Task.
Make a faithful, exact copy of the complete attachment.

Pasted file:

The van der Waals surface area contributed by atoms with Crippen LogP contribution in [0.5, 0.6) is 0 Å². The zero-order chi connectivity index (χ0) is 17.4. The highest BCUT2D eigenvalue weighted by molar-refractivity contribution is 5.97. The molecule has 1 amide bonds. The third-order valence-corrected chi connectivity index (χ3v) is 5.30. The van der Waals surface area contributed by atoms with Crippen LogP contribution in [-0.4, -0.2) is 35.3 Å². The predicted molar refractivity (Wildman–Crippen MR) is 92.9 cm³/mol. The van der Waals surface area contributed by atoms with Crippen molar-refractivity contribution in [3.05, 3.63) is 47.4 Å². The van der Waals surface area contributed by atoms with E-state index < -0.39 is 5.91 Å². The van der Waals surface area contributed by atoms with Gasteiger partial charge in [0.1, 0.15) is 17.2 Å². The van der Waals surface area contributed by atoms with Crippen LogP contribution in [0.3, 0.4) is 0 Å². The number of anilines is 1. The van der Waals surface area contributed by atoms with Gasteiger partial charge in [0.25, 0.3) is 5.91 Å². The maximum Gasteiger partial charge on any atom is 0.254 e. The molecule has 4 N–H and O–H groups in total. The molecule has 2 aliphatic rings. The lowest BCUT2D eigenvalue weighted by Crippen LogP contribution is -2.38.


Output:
The van der Waals surface area contributed by atoms with Crippen LogP contribution in [0.5, 0.6) is 0 Å². The zero-order chi connectivity index (χ0) is 17.4. The highest BCUT2D eigenvalue weighted by molar-refractivity contribution is 5.97. The molecule has 1 amide bonds. The third-order valence-corrected chi connectivity index (χ3v) is 5.30. The van der Waals surface area contributed by atoms with Crippen LogP contribution in [-0.4, -0.2) is 35.3 Å². The predicted molar refractivity (Wildman–Crippen MR) is 92.9 cm³/mol. The van der Waals surface area contributed by atoms with Crippen molar-refractivity contribution in [3.05, 3.63) is 47.4 Å². The van der Waals surface area contributed by atoms with E-state index < -0.39 is 5.91 Å². The van der Waals surface area contributed by atoms with Gasteiger partial charge in [0.1, 0.15) is 17.2 Å². The van der Waals surface area contributed by atoms with Crippen LogP contribution in [0.3, 0.4) is 0 Å². The number of anilines is 1. The van der Waals surface area contributed by atoms with Gasteiger partial charge in [0.25, 0.3) is 5.91 Å². The maximum Gasteiger partial charge on any atom is 0.254 e. The molecule has 4 N–H and O–H groups in total. The molecule has 2 aliphatic rings. The lowest BCUT2D eigenvalue weighted by Crippen LogP contribution is -2.38.